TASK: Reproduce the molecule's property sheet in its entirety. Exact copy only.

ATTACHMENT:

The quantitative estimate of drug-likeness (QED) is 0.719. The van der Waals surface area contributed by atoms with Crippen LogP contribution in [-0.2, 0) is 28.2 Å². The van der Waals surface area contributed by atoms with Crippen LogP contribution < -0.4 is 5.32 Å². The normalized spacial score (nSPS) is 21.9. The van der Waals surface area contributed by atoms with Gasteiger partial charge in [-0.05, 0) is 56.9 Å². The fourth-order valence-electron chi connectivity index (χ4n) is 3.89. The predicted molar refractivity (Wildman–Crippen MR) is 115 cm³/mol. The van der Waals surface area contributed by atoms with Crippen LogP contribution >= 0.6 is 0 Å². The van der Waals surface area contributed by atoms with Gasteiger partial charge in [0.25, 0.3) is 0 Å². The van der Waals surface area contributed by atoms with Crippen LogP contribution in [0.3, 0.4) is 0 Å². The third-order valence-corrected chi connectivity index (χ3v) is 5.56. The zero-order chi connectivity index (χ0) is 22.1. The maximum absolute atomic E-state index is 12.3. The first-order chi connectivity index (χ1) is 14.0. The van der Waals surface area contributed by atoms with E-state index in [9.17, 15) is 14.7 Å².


The quantitative estimate of drug-likeness (QED) is 0.719. The van der Waals surface area contributed by atoms with Crippen LogP contribution in [-0.2, 0) is 28.2 Å². The van der Waals surface area contributed by atoms with Crippen LogP contribution < -0.4 is 5.32 Å². The normalized spacial score (nSPS) is 21.9. The van der Waals surface area contributed by atoms with Gasteiger partial charge in [-0.05, 0) is 56.9 Å². The fourth-order valence-electron chi connectivity index (χ4n) is 3.89. The predicted molar refractivity (Wildman–Crippen MR) is 115 cm³/mol. The van der Waals surface area contributed by atoms with Crippen LogP contribution >= 0.6 is 0 Å². The van der Waals surface area contributed by atoms with Gasteiger partial charge in [0.25, 0.3) is 0 Å². The van der Waals surface area contributed by atoms with Crippen LogP contribution in [0.3, 0.4) is 0 Å². The third-order valence-corrected chi connectivity index (χ3v) is 5.56. The zero-order chi connectivity index (χ0) is 22.1. The maximum absolute atomic E-state index is 12.3. The first-order chi connectivity index (χ1) is 14.0. The van der Waals surface area contributed by atoms with E-state index in [9.17, 15) is 14.7 Å².